Google didn’t invent fun offices and free lunches, but as in the case of search engines, the company’s name has become synonymous with employee-centric corporate culture. As one sales manager explained in The Wall Street Journal article, imitating Google appeals to all sorts of businesses looking to establish themselves as industry leaders: “it makes me feel like I am at the most elite pest company there is.”
People, Not Perks
Laszlo Bock, Google’s SVP of People Operations, says companies are missing the point if they shower their employees with perks without making a directed effort to foster transparency, purpose, and trust in colleagues. “The key to Google isn’t beanbags or the volleyball courts or the on-site gyms,” he says.
What really sets Google apart is its commitment to studying and improving its employees’ experience as carefully as it does its tech products. Not surprisingly for a company whose stated mission is to “organize the world’s information and make it universally accessible and useful,” Google maintains an amazingly extensive set of resources for employees.
“Moma,” Google’s intranet, has everything from crowd-sourced lunch recommendations to discussions of what different teams are working on (Googlers make a point of “eating their own dog food” by user-testing products in development). The company’s career page does an impressive job of letting potential employees “get to know” Google “from the inside out,” and provides tips for navigating the famously exacting interview process. That’s critical, because ultimately the best way a company can create a strong workplace culture is to hire the right people.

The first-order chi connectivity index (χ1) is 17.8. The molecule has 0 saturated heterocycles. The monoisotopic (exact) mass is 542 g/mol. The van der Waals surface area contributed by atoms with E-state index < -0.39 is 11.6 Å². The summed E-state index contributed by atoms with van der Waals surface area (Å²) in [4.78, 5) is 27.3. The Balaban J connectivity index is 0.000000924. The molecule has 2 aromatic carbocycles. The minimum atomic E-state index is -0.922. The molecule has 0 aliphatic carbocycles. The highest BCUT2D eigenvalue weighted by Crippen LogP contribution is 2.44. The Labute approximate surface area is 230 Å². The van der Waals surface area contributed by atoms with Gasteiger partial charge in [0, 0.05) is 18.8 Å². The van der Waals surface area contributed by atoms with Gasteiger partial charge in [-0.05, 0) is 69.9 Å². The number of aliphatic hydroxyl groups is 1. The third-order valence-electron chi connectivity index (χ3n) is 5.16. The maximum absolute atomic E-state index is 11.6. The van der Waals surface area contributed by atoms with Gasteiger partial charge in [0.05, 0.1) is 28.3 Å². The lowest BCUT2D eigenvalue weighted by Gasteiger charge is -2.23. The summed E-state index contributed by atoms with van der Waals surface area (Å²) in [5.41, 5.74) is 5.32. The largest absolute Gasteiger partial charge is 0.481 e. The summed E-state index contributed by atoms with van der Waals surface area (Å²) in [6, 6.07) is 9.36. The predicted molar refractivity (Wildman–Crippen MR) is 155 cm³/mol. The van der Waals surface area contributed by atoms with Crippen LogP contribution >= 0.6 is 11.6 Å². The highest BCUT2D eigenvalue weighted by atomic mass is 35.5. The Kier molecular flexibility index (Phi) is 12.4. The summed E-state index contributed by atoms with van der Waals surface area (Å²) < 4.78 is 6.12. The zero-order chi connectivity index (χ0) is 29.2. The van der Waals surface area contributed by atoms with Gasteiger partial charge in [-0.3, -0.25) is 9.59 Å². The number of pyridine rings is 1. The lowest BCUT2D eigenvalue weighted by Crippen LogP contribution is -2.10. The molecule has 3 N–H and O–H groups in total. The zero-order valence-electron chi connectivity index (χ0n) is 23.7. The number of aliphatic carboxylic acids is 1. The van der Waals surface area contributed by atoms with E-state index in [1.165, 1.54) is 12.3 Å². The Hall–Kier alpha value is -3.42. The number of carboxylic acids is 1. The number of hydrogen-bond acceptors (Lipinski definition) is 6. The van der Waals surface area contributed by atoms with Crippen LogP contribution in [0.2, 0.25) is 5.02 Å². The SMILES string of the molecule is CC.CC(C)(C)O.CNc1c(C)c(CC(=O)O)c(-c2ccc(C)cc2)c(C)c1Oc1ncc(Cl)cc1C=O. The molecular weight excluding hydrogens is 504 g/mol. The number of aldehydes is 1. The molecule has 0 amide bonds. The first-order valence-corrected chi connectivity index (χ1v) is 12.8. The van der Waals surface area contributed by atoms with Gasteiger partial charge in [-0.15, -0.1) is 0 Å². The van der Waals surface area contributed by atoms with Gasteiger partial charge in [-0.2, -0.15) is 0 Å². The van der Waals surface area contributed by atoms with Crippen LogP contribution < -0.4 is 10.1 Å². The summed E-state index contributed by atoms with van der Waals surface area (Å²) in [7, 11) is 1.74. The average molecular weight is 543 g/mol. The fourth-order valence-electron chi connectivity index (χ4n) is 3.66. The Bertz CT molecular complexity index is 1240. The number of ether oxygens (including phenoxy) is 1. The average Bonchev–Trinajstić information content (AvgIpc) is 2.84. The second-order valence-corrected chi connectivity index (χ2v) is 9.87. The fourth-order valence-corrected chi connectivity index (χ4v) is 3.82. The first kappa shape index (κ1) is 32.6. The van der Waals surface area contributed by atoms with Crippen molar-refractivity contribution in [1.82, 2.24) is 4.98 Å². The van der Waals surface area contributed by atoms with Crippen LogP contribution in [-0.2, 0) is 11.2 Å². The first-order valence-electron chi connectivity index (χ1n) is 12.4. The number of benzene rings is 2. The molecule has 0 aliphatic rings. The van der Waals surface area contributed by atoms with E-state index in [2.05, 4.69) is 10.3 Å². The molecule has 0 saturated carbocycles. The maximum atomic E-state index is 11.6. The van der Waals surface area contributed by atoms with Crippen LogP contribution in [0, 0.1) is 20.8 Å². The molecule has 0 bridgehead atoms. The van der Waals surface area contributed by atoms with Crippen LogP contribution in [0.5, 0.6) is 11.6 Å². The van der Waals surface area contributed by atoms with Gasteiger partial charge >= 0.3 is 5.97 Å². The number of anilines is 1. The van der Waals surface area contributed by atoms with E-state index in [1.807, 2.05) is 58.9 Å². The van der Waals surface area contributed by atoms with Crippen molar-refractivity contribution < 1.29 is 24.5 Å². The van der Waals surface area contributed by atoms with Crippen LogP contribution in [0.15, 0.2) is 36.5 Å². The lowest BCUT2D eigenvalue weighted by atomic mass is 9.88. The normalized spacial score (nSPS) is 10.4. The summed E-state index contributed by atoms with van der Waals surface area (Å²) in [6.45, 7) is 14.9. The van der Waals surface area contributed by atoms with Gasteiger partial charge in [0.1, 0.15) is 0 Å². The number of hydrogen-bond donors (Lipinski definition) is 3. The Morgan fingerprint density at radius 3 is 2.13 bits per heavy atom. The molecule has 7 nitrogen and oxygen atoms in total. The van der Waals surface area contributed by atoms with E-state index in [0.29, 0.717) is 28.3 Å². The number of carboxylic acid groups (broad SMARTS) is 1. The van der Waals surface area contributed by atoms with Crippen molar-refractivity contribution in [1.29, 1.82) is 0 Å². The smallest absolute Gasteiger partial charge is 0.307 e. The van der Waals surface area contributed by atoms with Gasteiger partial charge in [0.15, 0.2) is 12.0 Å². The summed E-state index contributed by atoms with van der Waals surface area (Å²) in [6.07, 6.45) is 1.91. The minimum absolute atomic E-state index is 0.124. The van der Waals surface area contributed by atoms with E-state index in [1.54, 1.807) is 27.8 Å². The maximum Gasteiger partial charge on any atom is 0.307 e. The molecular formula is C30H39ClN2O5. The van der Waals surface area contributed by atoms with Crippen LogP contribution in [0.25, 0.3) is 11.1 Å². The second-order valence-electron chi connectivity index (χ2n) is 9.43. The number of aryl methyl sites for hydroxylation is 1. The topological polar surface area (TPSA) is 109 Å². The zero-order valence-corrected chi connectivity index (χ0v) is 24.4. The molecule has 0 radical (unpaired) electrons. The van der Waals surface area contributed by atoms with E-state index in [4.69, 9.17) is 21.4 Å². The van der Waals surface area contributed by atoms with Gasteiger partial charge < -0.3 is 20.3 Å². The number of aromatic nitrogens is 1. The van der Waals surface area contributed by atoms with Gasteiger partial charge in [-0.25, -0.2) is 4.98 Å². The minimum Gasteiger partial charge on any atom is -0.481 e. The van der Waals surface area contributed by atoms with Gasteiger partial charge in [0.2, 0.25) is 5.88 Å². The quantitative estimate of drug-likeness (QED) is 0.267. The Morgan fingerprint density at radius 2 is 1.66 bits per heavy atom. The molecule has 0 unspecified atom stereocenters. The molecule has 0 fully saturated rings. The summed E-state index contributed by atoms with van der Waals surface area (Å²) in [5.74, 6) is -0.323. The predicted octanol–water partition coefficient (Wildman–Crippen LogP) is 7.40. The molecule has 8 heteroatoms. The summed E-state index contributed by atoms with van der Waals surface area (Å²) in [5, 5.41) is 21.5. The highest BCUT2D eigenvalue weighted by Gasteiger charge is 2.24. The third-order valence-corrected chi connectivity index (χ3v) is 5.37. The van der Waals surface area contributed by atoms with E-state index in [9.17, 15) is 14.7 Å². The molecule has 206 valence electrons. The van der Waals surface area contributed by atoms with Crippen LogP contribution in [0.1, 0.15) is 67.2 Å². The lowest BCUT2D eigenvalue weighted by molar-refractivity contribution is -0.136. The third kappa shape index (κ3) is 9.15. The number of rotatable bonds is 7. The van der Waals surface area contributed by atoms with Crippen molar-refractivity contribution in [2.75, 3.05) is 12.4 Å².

Work Rules @Google
Google's workplace is widely admired but difficult to replicate. Very few companies can make a comparable investment in their human resources. But the salient aspects of Google's culture aren't predicated on massive spending. A presentation from last year entitled Work Rules @ Google laid out these 10 principles that can be adapted at any organization.
- Give your work meaning: everyone wants their work to have purpose.
- Trust your people.
- Hire only people who are better than you and “hire by committee.”
- Don’t confuse development with managing performance. Development is an ongoing conversation, not an annual measurement.
- Focus on the very, very good and the very, very bad. For the good, learn everything you can from them. For the bad, help them learn, refocus or exit them.
- Be frugal and generous. Not everything has to cost money (development, learning, inspirational perspective).
- Pay unfairly. 90% or more of the value on your teams comes from the top 10%, so pay them accordingly.
- Nudge by pushing collaborative, sharing behavior.
- Manage rising expectations. There is value in mistakes.
- Enjoy! and then start all over again. Building a great culture and environment requires constant learning and renewal.
Of these rules, perhaps the last is most important. Though Google's growth has been astronomical, the company has been around now for over 15 years. Rome wasn't built in a day, and neither was one of the world's most successful businesses.